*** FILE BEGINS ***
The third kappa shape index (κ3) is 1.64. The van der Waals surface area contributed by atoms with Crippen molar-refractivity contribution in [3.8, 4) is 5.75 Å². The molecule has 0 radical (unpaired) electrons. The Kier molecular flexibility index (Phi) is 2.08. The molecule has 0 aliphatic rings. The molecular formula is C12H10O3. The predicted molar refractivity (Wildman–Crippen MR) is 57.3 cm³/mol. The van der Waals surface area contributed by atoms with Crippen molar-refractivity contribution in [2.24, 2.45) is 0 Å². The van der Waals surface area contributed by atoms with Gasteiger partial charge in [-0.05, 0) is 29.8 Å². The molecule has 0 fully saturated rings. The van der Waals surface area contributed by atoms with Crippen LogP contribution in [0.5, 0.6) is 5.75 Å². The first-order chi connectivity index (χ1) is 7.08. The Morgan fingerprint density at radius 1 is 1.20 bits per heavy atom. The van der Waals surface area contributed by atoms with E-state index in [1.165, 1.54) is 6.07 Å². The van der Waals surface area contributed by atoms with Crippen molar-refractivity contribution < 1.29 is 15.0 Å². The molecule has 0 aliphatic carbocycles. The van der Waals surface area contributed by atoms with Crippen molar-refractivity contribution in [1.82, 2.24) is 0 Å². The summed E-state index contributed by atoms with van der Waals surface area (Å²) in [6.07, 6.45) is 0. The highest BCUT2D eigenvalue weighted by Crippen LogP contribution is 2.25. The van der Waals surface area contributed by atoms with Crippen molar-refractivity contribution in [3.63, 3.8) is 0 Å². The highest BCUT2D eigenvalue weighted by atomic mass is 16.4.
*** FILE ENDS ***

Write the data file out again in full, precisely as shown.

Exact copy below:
The third kappa shape index (κ3) is 1.64. The van der Waals surface area contributed by atoms with Crippen molar-refractivity contribution in [3.8, 4) is 5.75 Å². The molecule has 0 radical (unpaired) electrons. The Kier molecular flexibility index (Phi) is 2.08. The molecule has 0 aliphatic rings. The molecular formula is C12H10O3. The predicted molar refractivity (Wildman–Crippen MR) is 57.3 cm³/mol. The van der Waals surface area contributed by atoms with Crippen molar-refractivity contribution in [2.24, 2.45) is 0 Å². The van der Waals surface area contributed by atoms with Gasteiger partial charge in [-0.05, 0) is 29.8 Å². The molecule has 0 fully saturated rings. The van der Waals surface area contributed by atoms with Crippen LogP contribution in [0.5, 0.6) is 5.75 Å². The first-order chi connectivity index (χ1) is 7.08. The Morgan fingerprint density at radius 1 is 1.20 bits per heavy atom. The van der Waals surface area contributed by atoms with E-state index in [1.165, 1.54) is 6.07 Å². The van der Waals surface area contributed by atoms with Crippen molar-refractivity contribution < 1.29 is 15.0 Å². The molecule has 0 aliphatic carbocycles. The van der Waals surface area contributed by atoms with Crippen molar-refractivity contribution in [1.82, 2.24) is 0 Å². The summed E-state index contributed by atoms with van der Waals surface area (Å²) in [6.07, 6.45) is 0. The highest BCUT2D eigenvalue weighted by Crippen LogP contribution is 2.25. The van der Waals surface area contributed by atoms with Crippen molar-refractivity contribution in [3.63, 3.8) is 0 Å². The highest BCUT2D eigenvalue weighted by atomic mass is 16.4.